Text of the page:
The first time I heard VEENHO’s music, I was immediately overwhelmed with enthusiasm. Right from the first listen, I felt it was obvious that I was listening to a group of friends who share a clear vision of the music they want to produce together. Without beating about the bush, they get straight to the point and don’t overload their melodies with the pretentiousness so common in today’s music scene. The result is brutally raw, sincere and honest.
On this new album, the enthusiasm remains, with a throbbing pulse. However, it’s now noticeable that the band has perfected its ability to focus with greater determination on the direction it wants to take. You can hear a play of dichotomies between the catharsis of externalization and the introspection needed to reach the conclusions that result in this set of songs. Although they’re just doing their own thing, they have the dexterity to honor the legacy of the alternative rock forefathers who opened the door to our contemporary sensibility.
If we look back ten years in the history of indie rock from Olisipon, we certainly wish that the bands of that era had been able to sound like this, in a place where distortion and clarity can coexist. The attention paid to the timbre of each instrument in this studio work is notable. All the textures matter, and if there are moments with low fidelity elements, we feel their intentionality, that is, it’s not just a gimmick to mask inability or laziness – on the contrary, it’s an asset.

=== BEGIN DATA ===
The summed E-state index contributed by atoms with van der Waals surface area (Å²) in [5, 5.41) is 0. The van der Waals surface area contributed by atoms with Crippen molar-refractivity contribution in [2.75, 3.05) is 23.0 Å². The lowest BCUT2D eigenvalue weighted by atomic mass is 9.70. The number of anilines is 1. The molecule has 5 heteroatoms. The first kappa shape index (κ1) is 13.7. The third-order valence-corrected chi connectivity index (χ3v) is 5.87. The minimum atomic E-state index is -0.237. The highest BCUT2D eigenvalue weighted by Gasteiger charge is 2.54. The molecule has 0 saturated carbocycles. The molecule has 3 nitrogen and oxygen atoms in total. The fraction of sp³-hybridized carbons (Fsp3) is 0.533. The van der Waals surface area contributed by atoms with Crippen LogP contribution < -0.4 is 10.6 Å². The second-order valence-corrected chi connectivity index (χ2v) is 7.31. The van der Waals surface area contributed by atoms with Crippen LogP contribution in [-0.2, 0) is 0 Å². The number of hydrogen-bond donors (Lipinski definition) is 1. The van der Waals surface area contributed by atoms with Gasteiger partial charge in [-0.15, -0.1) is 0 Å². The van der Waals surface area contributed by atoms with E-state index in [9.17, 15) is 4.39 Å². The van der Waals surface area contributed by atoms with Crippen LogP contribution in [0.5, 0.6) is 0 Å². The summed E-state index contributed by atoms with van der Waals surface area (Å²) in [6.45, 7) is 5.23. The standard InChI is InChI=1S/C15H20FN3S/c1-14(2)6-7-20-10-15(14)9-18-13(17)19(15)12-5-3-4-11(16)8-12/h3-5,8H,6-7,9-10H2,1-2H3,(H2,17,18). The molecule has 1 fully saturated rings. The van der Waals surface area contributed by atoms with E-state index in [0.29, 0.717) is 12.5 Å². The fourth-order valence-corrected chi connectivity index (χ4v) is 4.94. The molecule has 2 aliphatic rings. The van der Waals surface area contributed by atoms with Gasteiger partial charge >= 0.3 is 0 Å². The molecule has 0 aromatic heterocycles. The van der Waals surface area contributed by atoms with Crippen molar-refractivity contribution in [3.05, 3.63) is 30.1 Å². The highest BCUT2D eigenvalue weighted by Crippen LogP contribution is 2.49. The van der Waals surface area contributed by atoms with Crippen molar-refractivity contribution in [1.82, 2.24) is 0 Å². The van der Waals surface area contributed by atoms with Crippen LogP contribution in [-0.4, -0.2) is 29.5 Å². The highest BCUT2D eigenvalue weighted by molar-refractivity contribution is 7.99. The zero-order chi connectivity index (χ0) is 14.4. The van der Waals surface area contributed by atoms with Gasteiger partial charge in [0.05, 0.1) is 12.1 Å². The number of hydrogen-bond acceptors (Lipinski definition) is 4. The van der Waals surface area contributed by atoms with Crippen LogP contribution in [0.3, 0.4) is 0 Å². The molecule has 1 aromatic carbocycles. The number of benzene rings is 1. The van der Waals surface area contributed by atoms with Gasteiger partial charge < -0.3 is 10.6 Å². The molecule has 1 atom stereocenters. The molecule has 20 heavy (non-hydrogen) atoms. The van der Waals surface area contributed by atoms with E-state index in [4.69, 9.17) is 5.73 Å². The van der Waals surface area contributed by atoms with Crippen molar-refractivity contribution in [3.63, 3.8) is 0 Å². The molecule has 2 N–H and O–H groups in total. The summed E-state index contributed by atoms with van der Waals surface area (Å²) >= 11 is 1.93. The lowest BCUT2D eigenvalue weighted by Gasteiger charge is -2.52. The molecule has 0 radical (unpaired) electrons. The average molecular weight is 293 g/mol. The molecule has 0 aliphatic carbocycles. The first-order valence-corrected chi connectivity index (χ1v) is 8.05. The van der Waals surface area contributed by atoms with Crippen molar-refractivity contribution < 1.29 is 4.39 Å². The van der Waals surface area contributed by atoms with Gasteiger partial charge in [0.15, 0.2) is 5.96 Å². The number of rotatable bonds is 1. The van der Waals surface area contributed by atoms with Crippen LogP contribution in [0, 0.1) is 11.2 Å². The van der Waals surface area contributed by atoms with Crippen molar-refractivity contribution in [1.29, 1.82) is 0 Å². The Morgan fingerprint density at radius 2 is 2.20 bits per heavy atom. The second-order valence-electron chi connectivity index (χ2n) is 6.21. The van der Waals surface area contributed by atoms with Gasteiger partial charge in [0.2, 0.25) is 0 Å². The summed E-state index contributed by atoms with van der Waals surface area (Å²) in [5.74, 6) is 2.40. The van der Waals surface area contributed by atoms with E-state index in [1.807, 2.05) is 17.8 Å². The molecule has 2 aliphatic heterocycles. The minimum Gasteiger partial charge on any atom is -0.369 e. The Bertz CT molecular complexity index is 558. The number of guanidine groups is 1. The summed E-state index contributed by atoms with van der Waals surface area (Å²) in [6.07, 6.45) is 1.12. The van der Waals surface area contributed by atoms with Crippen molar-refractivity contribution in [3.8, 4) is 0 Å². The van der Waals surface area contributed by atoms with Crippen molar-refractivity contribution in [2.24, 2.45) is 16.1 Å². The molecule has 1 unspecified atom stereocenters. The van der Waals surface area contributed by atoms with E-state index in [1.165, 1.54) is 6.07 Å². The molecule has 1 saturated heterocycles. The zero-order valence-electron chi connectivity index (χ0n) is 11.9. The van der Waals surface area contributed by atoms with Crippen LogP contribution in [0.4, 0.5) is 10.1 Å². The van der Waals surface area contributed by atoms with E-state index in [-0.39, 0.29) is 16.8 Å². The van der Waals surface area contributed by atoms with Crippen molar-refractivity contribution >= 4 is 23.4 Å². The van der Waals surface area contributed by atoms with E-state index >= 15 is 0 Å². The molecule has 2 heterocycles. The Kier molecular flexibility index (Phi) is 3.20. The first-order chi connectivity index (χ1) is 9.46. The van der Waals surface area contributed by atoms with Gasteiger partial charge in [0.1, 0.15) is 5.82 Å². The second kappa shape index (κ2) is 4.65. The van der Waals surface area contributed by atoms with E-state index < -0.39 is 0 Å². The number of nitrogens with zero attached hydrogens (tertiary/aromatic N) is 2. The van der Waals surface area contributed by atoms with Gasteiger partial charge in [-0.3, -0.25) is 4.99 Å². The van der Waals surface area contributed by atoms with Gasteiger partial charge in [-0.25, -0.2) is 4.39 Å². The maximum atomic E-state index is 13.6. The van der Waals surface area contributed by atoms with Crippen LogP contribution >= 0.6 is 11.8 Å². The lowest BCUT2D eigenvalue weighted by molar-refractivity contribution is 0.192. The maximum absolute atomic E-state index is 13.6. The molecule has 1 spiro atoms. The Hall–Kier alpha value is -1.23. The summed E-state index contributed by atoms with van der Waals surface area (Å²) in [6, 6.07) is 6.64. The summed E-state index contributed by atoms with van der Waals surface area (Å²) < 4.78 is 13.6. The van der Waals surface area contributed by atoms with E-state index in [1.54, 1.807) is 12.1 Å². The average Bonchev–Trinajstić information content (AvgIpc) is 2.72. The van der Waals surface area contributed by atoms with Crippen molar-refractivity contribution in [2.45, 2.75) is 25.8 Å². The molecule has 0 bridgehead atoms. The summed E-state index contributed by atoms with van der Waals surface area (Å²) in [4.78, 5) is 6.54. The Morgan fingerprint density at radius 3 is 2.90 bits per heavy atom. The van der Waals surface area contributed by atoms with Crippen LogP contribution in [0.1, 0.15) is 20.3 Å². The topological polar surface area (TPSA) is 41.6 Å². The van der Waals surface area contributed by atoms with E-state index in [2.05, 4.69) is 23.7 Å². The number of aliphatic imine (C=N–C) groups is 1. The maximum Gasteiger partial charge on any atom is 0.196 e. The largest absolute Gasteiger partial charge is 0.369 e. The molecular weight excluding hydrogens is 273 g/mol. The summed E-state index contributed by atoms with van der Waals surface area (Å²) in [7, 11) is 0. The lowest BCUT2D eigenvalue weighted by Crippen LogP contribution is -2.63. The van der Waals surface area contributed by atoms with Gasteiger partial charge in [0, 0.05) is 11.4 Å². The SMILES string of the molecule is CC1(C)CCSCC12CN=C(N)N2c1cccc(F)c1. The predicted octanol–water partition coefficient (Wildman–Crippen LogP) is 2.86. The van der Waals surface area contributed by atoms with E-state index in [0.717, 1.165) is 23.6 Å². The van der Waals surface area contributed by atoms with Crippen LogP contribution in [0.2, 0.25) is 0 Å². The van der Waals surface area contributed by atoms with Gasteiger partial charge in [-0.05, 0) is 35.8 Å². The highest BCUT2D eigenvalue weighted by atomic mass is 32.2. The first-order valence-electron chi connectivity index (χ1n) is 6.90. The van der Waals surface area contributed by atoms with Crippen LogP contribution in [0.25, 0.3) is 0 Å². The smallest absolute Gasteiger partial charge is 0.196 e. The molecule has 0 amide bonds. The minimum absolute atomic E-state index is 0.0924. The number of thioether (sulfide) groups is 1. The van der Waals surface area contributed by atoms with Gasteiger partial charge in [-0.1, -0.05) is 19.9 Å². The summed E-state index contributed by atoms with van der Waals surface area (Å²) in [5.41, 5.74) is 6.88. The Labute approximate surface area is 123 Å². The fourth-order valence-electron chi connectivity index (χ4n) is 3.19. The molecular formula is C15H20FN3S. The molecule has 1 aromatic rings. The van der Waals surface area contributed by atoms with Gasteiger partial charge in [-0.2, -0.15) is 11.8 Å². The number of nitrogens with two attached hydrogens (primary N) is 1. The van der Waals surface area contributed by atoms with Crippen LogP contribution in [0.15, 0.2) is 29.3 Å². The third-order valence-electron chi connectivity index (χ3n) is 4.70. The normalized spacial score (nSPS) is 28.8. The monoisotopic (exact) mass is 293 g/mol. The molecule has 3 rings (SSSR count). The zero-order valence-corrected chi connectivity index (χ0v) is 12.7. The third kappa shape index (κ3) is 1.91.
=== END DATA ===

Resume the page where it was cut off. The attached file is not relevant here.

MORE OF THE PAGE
The band manages to combine guitar riffs that make you want to sing along as you shake your head to the sound of the galloping rhythm section. At the same time, we are confronted with a number of questions that make us reflect on the divide that exists between the deepest point of our hypersensitivity and the surface of our collective hypersensitivity, as we can see in tracks like “Meio Ausente” or “Nunca Arrumo Habilidade Para Desabafar”. The band’s ability to create sound images is truly commendable. The instrumentation materializes the sensations that the music evokes, as in “Leather Cleaner”, which makes us feel the physicality of the volatile acceleration caused by a sulphurous vapor that dissipates in less than half a minute. Or in “Medo das Alturas”, in which the guitars become dizzying and disorientating, as if we had an inexplicable fear inside us that was impossible to control.
This is a rock album that presents everything we expect from this genre of music. But it’s all the more captivating for being a set of songs created from the male perspective without giving in to the toxicity that is usually associated with it, accepting its frailties with dignity. As someone who has witnessed the last two decades of independent labels publishing rock in Lisbon, I am deeply proud to know that in this new generation there is a greater maturity that was not seen in the past, as well as an ability to always keep interesting and renew the luster of a musical genre that has already been so exploited. (Alex D’Alva Teixeira)